Voters across New York State will have the chance to fundamentally expand voting access this fall when two state constitutional amendments appear on the ballot: one would establish same-day voter registration and the other would allow for no-excuse absentee ballots.

The November referendums are the final step, according to state law, to amending the constitution. They follow the passage by the New York State Assembly on Tuesday of both resolutions, for the second time. The State Senate also approved the proposals twice in consecutive sessions.

Voting-rights advocates said the significance of these proposed constitutional changes was hard to overstate. Since 2015, voters in New York City faced an illegal voter purge that removed more than 200,000 voters from the rolls. By enacting same-day voter registration, many of the problems that typically prevent a person from legally being able to cast a ballot because of registration issues could be eliminated.

“If they were knocked off the rolls for some reason, if they didn't realize they hadn't reregistered when they moved, all kinds of issues. If you can just get registered while you're standing there in the polling place, all of those fall by the wayside,” said Sean Morales-Doyle, deputy director of the Voting Rights, Elections and Democracy project at the Brennan Center for Justice, which has been pushing for both reforms.

Assemblymember Robert Carroll, who sponsored the same-day voter registration resolution, said state officials were sending a message to other parts of the country. “As other states are restricting voting, New York should lead by example and make sure that we correct some of our antiquated laws,” Carroll told Gothamist/WNYC.

Currently 20 other states and the District of Columbia have same-day registration, according to the National Conference of State Legislatures.

The second change, allowing for no-excuse absentee ballots, would enable people to vote by mail without needing a justification. Currently, people applying for absentee ballots need to cite a reason why they cannot appear at a poll site. Those excuses were expanded temporarily to include the risk of Covid-19 exposure for the upcoming June primary and November general election. If voters approve this resolution, no explanation would be required in the future.

These changes are among the final measures advocated for by the Let NY Vote coalition, which was formed in 2017 to push for an overhaul in the state’s election laws. The group, which includes 175 member organizations across the state, has pushed for early voting, automatic voter registration, and the restoration of voting rights for people who were formerly incarcerated.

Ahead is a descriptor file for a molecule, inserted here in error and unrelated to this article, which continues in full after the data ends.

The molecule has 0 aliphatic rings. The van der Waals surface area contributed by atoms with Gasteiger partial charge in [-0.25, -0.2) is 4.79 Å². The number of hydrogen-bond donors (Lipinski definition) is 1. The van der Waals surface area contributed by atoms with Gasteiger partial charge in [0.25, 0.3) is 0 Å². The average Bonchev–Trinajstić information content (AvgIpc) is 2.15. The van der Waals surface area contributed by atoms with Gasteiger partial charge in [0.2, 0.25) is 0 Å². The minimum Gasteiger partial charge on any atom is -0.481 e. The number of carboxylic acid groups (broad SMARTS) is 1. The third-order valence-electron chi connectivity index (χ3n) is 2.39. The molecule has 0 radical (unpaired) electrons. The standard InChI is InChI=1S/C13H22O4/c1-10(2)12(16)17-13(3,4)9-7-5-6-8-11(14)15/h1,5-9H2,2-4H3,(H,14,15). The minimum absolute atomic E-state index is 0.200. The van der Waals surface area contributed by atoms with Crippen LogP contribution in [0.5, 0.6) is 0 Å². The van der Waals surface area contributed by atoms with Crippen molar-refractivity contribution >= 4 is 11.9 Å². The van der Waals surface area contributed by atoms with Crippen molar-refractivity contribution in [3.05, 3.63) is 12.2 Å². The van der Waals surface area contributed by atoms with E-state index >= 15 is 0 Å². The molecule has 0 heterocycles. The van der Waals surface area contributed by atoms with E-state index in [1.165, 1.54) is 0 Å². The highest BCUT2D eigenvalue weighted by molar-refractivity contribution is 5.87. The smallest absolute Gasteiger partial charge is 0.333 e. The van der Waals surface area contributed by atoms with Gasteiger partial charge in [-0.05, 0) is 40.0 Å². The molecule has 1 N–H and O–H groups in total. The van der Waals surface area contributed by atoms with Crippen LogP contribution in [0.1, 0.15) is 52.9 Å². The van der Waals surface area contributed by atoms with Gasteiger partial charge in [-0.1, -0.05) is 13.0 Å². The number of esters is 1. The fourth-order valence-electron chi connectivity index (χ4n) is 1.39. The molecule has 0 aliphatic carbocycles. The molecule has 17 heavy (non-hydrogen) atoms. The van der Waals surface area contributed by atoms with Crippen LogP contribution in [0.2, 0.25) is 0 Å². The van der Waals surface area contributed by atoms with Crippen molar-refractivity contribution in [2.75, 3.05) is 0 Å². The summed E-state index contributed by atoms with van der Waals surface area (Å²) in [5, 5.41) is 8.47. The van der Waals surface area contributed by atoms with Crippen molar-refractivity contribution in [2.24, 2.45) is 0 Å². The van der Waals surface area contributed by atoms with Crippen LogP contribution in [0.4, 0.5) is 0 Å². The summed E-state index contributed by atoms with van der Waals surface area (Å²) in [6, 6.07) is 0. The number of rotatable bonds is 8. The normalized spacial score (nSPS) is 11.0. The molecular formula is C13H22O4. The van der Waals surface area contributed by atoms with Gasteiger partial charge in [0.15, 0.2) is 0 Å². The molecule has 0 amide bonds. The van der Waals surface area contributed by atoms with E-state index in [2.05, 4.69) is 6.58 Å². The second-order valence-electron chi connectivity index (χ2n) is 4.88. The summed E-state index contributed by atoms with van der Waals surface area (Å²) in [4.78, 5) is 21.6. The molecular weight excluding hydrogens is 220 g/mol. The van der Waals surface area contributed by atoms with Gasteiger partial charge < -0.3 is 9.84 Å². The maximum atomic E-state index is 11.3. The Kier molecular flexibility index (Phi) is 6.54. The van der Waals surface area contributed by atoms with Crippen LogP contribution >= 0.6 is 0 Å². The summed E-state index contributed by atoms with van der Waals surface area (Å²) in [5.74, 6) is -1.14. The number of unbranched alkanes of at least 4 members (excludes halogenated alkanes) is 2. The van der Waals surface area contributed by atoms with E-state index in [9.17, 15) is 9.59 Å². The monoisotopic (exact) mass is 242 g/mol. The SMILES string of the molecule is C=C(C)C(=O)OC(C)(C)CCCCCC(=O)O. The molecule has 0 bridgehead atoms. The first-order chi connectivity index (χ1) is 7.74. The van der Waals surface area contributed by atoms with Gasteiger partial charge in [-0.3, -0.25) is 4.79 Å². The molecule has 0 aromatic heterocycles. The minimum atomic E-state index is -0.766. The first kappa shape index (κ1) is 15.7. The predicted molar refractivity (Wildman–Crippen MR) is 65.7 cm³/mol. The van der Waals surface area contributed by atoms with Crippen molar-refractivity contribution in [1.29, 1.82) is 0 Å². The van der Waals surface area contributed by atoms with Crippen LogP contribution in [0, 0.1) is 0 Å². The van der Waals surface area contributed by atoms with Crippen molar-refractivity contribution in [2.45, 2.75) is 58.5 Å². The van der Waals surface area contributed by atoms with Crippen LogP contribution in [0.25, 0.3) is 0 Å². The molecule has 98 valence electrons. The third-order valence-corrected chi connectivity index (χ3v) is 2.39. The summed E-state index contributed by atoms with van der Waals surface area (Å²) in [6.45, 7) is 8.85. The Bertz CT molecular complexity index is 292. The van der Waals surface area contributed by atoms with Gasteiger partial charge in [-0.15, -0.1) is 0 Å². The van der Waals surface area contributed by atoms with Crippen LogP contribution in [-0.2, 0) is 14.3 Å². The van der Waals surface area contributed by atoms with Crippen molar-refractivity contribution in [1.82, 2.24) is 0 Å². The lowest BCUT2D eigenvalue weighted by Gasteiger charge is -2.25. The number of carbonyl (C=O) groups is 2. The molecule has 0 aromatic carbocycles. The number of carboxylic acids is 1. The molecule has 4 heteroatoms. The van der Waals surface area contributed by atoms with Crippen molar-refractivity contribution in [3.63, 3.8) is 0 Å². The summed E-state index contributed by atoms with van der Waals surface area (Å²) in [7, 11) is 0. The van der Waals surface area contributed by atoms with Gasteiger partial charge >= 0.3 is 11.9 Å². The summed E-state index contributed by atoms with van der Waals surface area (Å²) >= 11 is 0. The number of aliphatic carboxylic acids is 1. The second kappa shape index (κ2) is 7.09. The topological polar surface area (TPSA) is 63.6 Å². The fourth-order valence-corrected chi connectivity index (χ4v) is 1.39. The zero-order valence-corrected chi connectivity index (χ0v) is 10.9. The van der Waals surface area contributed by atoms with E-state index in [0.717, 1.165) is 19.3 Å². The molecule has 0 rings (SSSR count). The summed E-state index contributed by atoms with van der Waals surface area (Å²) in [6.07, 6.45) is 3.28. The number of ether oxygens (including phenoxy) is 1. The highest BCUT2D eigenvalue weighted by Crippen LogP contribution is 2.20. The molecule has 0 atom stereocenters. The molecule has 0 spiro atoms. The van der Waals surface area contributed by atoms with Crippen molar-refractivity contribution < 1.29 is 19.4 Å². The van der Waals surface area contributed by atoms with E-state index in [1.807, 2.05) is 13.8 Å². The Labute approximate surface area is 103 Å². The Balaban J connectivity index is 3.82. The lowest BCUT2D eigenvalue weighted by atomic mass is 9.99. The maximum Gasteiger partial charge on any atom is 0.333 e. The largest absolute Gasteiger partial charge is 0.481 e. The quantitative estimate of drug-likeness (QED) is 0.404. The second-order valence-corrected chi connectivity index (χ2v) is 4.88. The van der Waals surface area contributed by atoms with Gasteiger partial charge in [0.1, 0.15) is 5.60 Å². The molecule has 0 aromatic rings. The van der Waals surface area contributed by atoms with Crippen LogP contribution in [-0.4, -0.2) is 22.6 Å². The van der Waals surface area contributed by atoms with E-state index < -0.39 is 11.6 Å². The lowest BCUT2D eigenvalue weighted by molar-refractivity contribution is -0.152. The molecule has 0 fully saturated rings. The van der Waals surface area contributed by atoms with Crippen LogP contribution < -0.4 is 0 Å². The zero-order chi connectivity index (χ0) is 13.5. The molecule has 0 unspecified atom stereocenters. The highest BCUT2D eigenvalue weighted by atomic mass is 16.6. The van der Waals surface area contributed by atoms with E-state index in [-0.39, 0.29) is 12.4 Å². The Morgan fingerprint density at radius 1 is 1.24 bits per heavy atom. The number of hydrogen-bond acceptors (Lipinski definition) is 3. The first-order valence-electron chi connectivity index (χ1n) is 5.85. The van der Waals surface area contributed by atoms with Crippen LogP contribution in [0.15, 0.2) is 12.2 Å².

The coalition received a boost when Democrats took control of the Senate in 2019 and made expanding voting rights a priority at the very start of their session.

"For close to four years, Let NY Vote has fought for the expansion of voting rights in New York. We are sending a powerful message to the rest of the country at a time when voting rights are under attack in other states,” Sarah Goff, deputy director of Common Cause NY said in a statement, thanking lawmakers for enacting so much of their agenda. “Our work is not done, but right now, it is a little bit easier to vote in New York.”

On the same day the New York Assembly took action on these pieces of legislation, Governor Doug Doucey of Arizona signed a bill that reduced the number of voters permanently eligible for early voting in the state. Analysis by the Brennan Center from March of this year found that 361 bills that would limit voting rights had been introduced in 47 states.

On Wednesday, after Republican House members voted to oust Congressmember Liz Cheney of Wyoming from her position as conference chair, the number three leadership post, for repeatedly calling out former President Donald Trump for lying about election improprieties without evidence, Representative Bill Pascrell of New Jersey condemned Cheney’s ousting and issued a statement warning that voter suppression is part of the Republican playbook.

“With Republicans offering over 350 bills across the country to suppress voting and rig elections, we are witnessing a threat to U.S. democracy unmatched since 1860. Americans must know what is before us. Congress must enact H.R. 1 and the John Lewis Voting Rights Act this year before it is too late,” Pascrell said in a statement

The House passed the H.R. 1, also known as the For the People Act, in March. The legislation aims to modernize voting and enact at the federal level some of the same changes that New York has adopted or is considering at the state level, including early voting, automatic voter registration, and same-day voter registration.The legislation is expected to face steeper hurdles in the U.S. Senate.

The John Lewis Voting Rights Act, named after the late Georgia congressman and civil rights icon, would restore an element of the 1965 Voting Rights Act, requiring certain jurisdictions with a history of discrimination to seek approval from the Justice Department before making changes to how they run elections. Before a Supreme Court decision struck down the preclearance formula in 2013, three New York counties were covered by the requirement: Manhattan, Brooklyn and the Bronx.